Catalina Island News

Weights and Measures

Afishinados Charters

We all like to keep score on some level.  It seems to add a sense of meaning to a moment and probably helps to etch the memory of the event more indelibly into our grey matter. 

Fisherfolk have their own system of weights and measures for recording events although it is commonly known that to exaggerate is simply part of the tradition.  “It was a monster!”

I have always held the belief that the biggest fish are “the ones that got away.”  I cannot count the number of fish that have made the phantom record books in this manner.

While it is most likely true that the bigger fish do find more ways to escape; after all that is how they have become bigger.  It is equally likely that such an event is prone to excite the exaggeration gene in fisherman.

The mighty Tuna has an allure all their own.  I doubt that there is another species of fish that has had as much effort expended in its pursuit by recreational anglers the world over.  We even have the Tuna Club in town that has the distinction of having set the stage for recreational angling as a gentleman’s sport.

This club was founded in the good old days to develop some basic ethics to level the playing field for the taking of fish after Dr. Frederick Holder found such a massacre of the ‘leaping tuna’ in our local waters.

That history has left a reputation for Catalina Island as a place where any old Joe can come to catch their first or a personal best tuna.  If I counted the times when a potential charter caller asks me if the tuna are running, I am sure it would be into the hundreds.

These callers are simply responding to the historic reputation of Catalina and to the internet postings.  They generally have no idea the amount of effort that has been expended in making these pics a reality.  I do.  And the number is astounding.

It is safe to say that on any given day one in 30 boats return to the dock with their precious tuna.  HOWEVER, it is also safe to say that there are days when 29 of them return to the dock with fish.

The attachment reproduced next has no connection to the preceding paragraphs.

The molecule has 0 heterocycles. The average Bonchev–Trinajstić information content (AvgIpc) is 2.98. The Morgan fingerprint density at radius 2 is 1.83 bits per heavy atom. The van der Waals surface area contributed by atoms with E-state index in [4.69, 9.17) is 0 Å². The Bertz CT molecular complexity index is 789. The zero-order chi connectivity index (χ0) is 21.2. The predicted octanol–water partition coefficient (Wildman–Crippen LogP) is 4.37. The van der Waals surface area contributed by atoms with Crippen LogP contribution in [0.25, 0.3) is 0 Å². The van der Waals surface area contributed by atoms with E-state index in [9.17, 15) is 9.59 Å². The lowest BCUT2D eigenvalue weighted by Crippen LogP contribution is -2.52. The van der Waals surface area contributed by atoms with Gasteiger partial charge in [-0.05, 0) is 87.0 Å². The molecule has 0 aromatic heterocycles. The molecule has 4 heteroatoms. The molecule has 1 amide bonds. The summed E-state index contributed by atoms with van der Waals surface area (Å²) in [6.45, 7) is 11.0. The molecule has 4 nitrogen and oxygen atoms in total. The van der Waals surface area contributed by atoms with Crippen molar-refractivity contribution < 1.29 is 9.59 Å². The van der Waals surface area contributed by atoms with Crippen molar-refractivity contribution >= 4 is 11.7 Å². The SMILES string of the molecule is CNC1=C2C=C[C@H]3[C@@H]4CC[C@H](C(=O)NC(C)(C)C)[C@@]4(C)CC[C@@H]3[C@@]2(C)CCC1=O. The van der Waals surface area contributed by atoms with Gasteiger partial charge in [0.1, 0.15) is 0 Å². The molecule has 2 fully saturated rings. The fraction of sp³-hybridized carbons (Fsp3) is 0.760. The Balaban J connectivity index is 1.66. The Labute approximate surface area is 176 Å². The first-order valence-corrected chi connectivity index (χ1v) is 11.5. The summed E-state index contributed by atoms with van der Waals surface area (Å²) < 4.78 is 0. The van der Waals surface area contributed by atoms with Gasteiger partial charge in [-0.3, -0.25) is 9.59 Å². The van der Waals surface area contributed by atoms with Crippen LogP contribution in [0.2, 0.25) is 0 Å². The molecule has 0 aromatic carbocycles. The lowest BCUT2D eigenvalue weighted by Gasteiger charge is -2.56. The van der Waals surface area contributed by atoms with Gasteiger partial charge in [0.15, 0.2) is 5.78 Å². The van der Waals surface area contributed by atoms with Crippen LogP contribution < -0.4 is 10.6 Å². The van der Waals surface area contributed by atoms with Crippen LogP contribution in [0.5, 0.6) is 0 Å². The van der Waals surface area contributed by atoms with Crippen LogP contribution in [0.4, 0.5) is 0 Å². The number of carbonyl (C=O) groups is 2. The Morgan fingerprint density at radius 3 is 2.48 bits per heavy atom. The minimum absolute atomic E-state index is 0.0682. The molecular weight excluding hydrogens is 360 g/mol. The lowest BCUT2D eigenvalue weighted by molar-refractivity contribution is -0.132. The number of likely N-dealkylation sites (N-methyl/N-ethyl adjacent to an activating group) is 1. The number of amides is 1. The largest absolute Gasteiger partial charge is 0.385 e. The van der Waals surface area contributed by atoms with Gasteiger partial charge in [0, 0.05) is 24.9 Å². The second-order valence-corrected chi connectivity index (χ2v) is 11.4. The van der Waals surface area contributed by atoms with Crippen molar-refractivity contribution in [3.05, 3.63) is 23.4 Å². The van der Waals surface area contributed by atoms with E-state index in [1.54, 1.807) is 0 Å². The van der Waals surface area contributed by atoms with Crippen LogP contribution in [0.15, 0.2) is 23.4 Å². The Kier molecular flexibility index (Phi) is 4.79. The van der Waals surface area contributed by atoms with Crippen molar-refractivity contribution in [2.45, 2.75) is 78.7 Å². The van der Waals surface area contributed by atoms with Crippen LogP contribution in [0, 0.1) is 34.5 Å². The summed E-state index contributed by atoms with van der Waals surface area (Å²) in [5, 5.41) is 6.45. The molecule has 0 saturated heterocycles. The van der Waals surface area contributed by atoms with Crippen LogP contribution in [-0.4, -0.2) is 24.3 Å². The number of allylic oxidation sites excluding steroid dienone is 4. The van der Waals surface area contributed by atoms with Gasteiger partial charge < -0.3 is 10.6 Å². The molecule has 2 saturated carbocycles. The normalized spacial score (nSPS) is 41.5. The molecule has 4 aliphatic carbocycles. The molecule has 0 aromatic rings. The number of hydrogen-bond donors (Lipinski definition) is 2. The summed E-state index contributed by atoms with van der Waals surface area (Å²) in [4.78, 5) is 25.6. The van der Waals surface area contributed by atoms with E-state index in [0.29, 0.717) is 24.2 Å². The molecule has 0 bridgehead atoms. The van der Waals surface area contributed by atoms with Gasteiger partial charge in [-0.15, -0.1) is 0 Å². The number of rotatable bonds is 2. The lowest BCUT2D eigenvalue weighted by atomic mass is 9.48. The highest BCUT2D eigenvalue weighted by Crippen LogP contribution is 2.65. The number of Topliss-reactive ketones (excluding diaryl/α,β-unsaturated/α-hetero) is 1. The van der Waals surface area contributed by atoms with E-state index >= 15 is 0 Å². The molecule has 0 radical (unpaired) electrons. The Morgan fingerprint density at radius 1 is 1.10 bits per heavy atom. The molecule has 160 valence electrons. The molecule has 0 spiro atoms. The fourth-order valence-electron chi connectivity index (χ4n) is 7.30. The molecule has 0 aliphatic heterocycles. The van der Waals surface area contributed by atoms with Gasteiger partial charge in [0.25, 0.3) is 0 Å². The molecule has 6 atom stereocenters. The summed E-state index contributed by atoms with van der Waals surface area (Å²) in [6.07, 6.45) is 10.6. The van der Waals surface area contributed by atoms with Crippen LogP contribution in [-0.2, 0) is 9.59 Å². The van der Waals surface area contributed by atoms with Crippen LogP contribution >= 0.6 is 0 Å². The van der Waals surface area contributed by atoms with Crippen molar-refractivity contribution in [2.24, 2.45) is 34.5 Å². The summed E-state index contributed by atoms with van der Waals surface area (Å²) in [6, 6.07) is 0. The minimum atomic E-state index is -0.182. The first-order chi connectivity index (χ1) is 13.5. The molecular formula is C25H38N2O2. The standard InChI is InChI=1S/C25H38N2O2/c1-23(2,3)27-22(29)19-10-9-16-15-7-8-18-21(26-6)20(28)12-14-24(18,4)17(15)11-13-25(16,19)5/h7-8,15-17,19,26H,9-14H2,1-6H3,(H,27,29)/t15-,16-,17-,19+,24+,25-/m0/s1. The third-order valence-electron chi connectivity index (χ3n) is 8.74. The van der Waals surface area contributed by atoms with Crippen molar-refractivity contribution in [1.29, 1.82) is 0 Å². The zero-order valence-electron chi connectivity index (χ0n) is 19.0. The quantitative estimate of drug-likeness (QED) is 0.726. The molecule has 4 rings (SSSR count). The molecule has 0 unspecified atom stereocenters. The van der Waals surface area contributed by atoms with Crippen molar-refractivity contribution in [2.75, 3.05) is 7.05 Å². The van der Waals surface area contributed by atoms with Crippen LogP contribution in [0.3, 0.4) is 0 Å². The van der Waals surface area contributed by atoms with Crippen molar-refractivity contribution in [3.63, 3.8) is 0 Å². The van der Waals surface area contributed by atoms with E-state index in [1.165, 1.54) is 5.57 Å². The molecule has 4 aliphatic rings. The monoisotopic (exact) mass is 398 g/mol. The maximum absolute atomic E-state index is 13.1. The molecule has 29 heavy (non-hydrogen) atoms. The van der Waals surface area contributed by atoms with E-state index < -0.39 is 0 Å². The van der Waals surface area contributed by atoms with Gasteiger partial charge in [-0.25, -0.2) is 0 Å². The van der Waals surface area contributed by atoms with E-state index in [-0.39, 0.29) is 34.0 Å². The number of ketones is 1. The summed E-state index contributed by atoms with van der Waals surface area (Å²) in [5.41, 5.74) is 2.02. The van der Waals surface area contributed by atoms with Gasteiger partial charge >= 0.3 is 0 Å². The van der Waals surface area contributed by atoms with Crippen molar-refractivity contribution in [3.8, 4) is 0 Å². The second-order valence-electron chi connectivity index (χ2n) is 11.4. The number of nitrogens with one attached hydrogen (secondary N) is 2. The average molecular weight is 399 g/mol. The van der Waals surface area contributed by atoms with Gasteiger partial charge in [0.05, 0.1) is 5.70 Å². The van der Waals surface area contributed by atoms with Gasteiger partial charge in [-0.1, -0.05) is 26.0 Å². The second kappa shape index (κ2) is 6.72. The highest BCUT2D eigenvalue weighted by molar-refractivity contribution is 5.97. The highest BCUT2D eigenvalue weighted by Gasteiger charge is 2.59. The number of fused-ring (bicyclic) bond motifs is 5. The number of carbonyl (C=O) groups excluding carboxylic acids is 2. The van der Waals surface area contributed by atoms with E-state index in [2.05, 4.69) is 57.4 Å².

That is the allure of it all.  In a nutshell, that dynamic defines sport fishing and makes it unique for all other sports.  The random, moderately capable angler can in fact score with the pros in fishing.  It is not true in any other sport; golf, baseball, tennis, jai alai?  No way.

Yes, the tuna do sometimes come close enough to Catalina for a short duration (half day) charter.  But we no longer catch them from our shores and stack them along the beaches like cordwood.  In fact, catching a single fish is considered pretty darn good.

So, when I get a caller asking if the ‘tuna are running’ my first question is; “How long would you like to charter the boat?”  If the answer is 4 hours, I know I have a caller that is disillusioned and needs some educating.

It would be similar to a caller asking a golf pro to set him up for an outing with a good chance for a hole-in-one.  It can, and does, happen, so the pro is not lying when he responds that it is possible.  Just not probable.

We run our charters based on probabilities.  The probability of catching fish on one of our four hour charters is close to 90% for in-shore (coastal) fishing.  That probability drops dramatically when we go off-shore and drops even more when we target a specific fish.

Those probabilities decrease even further when a customer shares that he has never caught a tuna…”I have always wanted to catch one.”

I share this information to highlight a recent success.  Capt. Jamie Hmielak has been helping out at Afishinados this summer by running some charters on board GUSTO.  Jamie is a prince of a guy.  I do not believe I have met a soul who has a negative word to say about him, so we were thrilled to have him.

Jamie has recently bought a boat and has really been working the island to develop his skills.  I have had him join Capt. Charlie and I on a few trips to help him get the hang of the charter biz, where it is a bit more pressing to succeed.

On his first solo run he did not have much luck.  Granted, it was a 3 hour charter in the afternoon with newbies.  Still, bat rays are not considered a target in the charter biz. 

So, I was a bit surprised to hear that Capt. Jamie opted to run off-shore in search of tuna on his second solo charter aboard a boat better suited and geared up for in shore action. 

I was even more surprised to see the picture of a happy customer with his first tuna and a personal best sized fish of any category.  Congrats Capt. Jamie, welcome to the brotherhood.  Can you run another off-shore trip this week?

By Capt. John King
Capt. John runs Afishinados Charters and Catallac Tours – – 888-613-7770